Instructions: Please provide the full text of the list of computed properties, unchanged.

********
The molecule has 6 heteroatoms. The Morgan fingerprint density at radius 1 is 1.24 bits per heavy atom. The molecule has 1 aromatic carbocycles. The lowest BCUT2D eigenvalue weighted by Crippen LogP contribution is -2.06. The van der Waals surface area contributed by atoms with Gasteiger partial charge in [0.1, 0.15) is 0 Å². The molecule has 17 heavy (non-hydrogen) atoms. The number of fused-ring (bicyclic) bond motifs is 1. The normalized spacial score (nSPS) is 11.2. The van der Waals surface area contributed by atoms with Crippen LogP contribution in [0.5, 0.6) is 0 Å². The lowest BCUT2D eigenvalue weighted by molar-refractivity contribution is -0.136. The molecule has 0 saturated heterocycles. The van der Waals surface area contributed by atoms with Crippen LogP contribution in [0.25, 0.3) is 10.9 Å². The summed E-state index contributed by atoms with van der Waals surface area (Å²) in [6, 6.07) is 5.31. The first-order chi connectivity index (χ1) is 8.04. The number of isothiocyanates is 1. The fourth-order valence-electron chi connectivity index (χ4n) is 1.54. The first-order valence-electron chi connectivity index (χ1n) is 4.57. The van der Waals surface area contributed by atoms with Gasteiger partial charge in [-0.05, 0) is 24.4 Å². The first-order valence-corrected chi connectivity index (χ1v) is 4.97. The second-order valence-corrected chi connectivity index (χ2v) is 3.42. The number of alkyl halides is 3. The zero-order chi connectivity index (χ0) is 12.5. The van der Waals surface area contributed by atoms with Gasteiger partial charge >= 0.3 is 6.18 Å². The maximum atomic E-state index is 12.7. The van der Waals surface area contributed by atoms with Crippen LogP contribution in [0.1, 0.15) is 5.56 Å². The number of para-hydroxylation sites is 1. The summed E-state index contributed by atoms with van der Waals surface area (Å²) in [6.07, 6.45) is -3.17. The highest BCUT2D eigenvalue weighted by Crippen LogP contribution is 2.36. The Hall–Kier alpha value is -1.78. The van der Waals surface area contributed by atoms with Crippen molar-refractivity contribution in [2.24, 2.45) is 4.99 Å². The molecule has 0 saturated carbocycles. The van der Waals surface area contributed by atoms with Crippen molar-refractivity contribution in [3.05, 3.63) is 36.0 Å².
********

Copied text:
The molecule has 6 heteroatoms. The Morgan fingerprint density at radius 1 is 1.24 bits per heavy atom. The molecule has 1 aromatic carbocycles. The lowest BCUT2D eigenvalue weighted by Crippen LogP contribution is -2.06. The van der Waals surface area contributed by atoms with Gasteiger partial charge in [0.1, 0.15) is 0 Å². The molecule has 17 heavy (non-hydrogen) atoms. The number of fused-ring (bicyclic) bond motifs is 1. The normalized spacial score (nSPS) is 11.2. The van der Waals surface area contributed by atoms with Crippen LogP contribution in [0.5, 0.6) is 0 Å². The lowest BCUT2D eigenvalue weighted by molar-refractivity contribution is -0.136. The molecule has 0 saturated heterocycles. The van der Waals surface area contributed by atoms with Crippen LogP contribution in [0.25, 0.3) is 10.9 Å². The summed E-state index contributed by atoms with van der Waals surface area (Å²) in [6, 6.07) is 5.31. The first-order chi connectivity index (χ1) is 8.04. The number of isothiocyanates is 1. The fourth-order valence-electron chi connectivity index (χ4n) is 1.54. The first-order valence-electron chi connectivity index (χ1n) is 4.57. The van der Waals surface area contributed by atoms with Gasteiger partial charge in [-0.05, 0) is 24.4 Å². The first-order valence-corrected chi connectivity index (χ1v) is 4.97. The second-order valence-corrected chi connectivity index (χ2v) is 3.42. The number of alkyl halides is 3. The zero-order chi connectivity index (χ0) is 12.5. The van der Waals surface area contributed by atoms with Gasteiger partial charge >= 0.3 is 6.18 Å². The maximum atomic E-state index is 12.7. The van der Waals surface area contributed by atoms with Crippen LogP contribution in [0.1, 0.15) is 5.56 Å². The number of para-hydroxylation sites is 1. The summed E-state index contributed by atoms with van der Waals surface area (Å²) in [6.07, 6.45) is -3.17. The highest BCUT2D eigenvalue weighted by Crippen LogP contribution is 2.36. The Hall–Kier alpha value is -1.78. The van der Waals surface area contributed by atoms with Crippen molar-refractivity contribution in [2.24, 2.45) is 4.99 Å². The molecule has 0 saturated carbocycles. The van der Waals surface area contributed by atoms with Crippen molar-refractivity contribution in [3.05, 3.63) is 36.0 Å².